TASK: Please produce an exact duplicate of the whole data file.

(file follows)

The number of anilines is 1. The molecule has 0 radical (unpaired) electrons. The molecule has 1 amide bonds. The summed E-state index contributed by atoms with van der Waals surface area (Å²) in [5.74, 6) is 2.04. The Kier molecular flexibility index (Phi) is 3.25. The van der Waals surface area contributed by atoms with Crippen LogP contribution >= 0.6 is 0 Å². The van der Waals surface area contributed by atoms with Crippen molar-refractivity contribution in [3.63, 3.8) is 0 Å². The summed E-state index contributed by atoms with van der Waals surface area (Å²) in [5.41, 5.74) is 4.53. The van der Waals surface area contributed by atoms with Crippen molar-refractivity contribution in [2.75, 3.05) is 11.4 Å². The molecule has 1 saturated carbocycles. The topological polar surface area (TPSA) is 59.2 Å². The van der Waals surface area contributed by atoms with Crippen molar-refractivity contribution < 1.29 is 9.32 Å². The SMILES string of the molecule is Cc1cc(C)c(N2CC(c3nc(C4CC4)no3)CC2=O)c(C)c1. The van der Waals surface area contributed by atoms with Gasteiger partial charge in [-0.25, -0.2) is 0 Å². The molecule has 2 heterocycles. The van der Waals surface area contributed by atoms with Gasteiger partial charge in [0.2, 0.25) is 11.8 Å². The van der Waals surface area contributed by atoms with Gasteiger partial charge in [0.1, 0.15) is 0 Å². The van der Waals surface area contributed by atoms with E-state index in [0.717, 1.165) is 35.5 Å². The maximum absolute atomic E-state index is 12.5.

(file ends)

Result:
The number of anilines is 1. The molecule has 0 radical (unpaired) electrons. The molecule has 1 amide bonds. The summed E-state index contributed by atoms with van der Waals surface area (Å²) in [5.74, 6) is 2.04. The Kier molecular flexibility index (Phi) is 3.25. The van der Waals surface area contributed by atoms with Crippen LogP contribution >= 0.6 is 0 Å². The van der Waals surface area contributed by atoms with Crippen molar-refractivity contribution in [3.63, 3.8) is 0 Å². The summed E-state index contributed by atoms with van der Waals surface area (Å²) in [5.41, 5.74) is 4.53. The van der Waals surface area contributed by atoms with Crippen molar-refractivity contribution in [2.75, 3.05) is 11.4 Å². The molecule has 1 saturated carbocycles. The topological polar surface area (TPSA) is 59.2 Å². The van der Waals surface area contributed by atoms with Crippen molar-refractivity contribution < 1.29 is 9.32 Å². The SMILES string of the molecule is Cc1cc(C)c(N2CC(c3nc(C4CC4)no3)CC2=O)c(C)c1. The van der Waals surface area contributed by atoms with Gasteiger partial charge in [-0.25, -0.2) is 0 Å². The molecule has 2 heterocycles. The van der Waals surface area contributed by atoms with Gasteiger partial charge in [0.2, 0.25) is 11.8 Å². The van der Waals surface area contributed by atoms with Gasteiger partial charge in [0.1, 0.15) is 0 Å². The van der Waals surface area contributed by atoms with E-state index in [0.717, 1.165) is 35.5 Å². The maximum absolute atomic E-state index is 12.5.